Similarly, once you’ve done this, you’ll want to place one or two helpings of cookie dough onto a room-temperature baking sheet and see if this fixed the problem. If it did, then you’ll be ready to work with the rest of your cookie dough.

If not, you can either decide to add more flour or to completely scrap the cookie dough as it is.

What Can You Do Next Time to Fix the Cookies?

Butter At Room Temperature

Now that you know about how you can attempt to salvage the rest of the cookie dough, you’ll want to make sure that you know what you can do next time you make cookies to ensure that this doesn’t happen again. There are a couple ways you can prevent this from happening, if you are careful.

First things first, you will always want to make sure that you are using a reliable recipe. If you are using a recipe you found online, consider reading reviews or comments on that recipe.

If there is a considerable number of people who are saying that a certain adjustment helped their cookies, you may want to consider making that adjustment. Doing this will also give you a good idea of whether or not the recipe you are using is to be trusted.

If you are using a recipe that you created yourself, you’ll want to make sure the proportions of ingredients are correct. There are many places where you can check and make sure that your cookies have the amount of ingredients needed.

While this may not prevent measuring errors or careless mistakes, it is always helpful to have a good recipe to rely on.

To make sure that your butter isn’t too soft for cookies, you’ll want to use room temperature butter. Typically, when you take a stick of butter out of a traditional fridge, it will take about 30 minutes for the butter to come to room temperature. This may change if your house is considerably hot or cold.

As for the flour, the most that you can do to prevent this from happening again is simply making sure that your recipe calls for the right amount of flour to make cookies that will rise. You’ll also want to make sure that any and all measuring tools you are using are accurate.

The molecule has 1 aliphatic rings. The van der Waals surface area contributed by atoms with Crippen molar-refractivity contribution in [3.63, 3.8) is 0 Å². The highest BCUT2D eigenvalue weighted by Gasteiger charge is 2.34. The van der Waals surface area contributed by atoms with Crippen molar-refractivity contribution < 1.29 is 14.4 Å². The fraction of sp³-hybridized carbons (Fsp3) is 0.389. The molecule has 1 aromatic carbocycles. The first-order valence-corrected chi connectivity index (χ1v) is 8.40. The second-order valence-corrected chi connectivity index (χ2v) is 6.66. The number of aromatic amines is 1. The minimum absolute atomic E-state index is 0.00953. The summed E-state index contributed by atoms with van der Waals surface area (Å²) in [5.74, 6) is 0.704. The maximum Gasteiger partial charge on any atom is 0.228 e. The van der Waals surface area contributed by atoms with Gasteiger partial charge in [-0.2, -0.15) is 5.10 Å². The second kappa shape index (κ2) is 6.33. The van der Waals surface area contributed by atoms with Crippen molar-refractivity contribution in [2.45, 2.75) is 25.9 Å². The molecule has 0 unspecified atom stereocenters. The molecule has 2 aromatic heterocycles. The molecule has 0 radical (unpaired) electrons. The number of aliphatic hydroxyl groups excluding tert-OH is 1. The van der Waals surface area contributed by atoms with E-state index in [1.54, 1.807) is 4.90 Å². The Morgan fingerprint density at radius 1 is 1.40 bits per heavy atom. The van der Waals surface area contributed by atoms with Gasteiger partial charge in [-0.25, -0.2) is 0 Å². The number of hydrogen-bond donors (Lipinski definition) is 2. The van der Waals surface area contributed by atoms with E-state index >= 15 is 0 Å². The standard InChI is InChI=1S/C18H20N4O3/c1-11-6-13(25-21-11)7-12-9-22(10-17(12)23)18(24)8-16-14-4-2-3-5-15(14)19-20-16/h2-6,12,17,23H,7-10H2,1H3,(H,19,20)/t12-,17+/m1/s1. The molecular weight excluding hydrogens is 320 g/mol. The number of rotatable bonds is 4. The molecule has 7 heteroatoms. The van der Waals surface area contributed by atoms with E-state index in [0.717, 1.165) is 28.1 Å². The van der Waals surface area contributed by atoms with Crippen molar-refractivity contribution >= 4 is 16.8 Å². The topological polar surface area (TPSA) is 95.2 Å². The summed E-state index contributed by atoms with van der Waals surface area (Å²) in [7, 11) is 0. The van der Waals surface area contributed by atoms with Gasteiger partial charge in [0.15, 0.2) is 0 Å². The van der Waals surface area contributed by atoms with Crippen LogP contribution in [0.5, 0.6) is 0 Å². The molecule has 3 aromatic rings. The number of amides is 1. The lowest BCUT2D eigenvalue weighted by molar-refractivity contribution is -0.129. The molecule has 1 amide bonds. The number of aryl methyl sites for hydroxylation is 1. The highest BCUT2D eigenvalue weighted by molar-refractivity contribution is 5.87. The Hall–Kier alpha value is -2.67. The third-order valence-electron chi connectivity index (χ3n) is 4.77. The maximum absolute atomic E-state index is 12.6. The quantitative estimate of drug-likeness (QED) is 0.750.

Finally, you’ll want to make sure that your baking sheet isn’t too hot when you are making a second or third batch of cookies. If you’re working on a time limit or you don’t have spare baking sheets to use, there are ways to cool down baking sheets without warping them.

First, you will want it to lose the majority of its heat by letting it sit out at room temperature for no more than 10 minutes. From there, just run it under cold water and dry it off, allowing it to reach a suitable temperature for your next batch.

What Can You Do with Flat Cookies?

Crumbled Cookie Pieces

Now that you know what to do with the rest of your cookie dough as well as future batches of cookies, you may not know what to do with the flat cookies that you already have. If they are so flat that they aren’t as tasty as typical cookies, there are a few things that you can do to make use out of them.

One thing that you could consider, depending on just how flat the cookies are, is using them as the top and bottom parts for an ice cream sandwich.

The taste of the ice cream will often overpower the taste of a cookie that didn’t get enough flour or if the baking sheet was too hot. Plus, ice cream sandwiches with cookies often call for specifically flat cookies to make them easier to hold, turning your flat cookies into a tasty summer treat.

You can also consider crushing and grinding down the cookies into crumbs and using them as a cookie crust for a variety of other foods. From the crust of a cheesecake to pie crust, people use cookie crusts as an alternative to pie crusts whenever they want to add a little bit more flavor to their baked goods.

Plus, even if your cookies don’t taste the best because of how they turned out, doing this can put them to good use where they can become a tasty part of other recipes.

Other baking recipes might call for crushed or ground up cookies to add a little bit of flavor to them. While there are some cookies that are traditionally used in “cookies and crème” flavored desserts, you may want to consider replacing those cookies with the crumbled bits of cookies from your current batch of cookies.

This can leave you with a unique twist on a classic flavor of dessert.

Finally, sometimes crumbled cookies can make the perfect topping on other desserts. Parfaits, ice cream, cake, and more all can benefit from having cookie crumbs decorating the tops. These crumbs will add a little bit of flavor to your dish, but they are more commonly used to add texture to the dessert as well.

These are just a few of the different ways that you can reuse cookies that simply don’t taste good enough to eat on their own. However, if you got lucky and the flatness of your cookies is only affecting the appearance of them, you can relax and enjoy the cookies as you otherwise would be able to.

There’s a very good reason why people say that cookies are one of the most versatile desserts out there.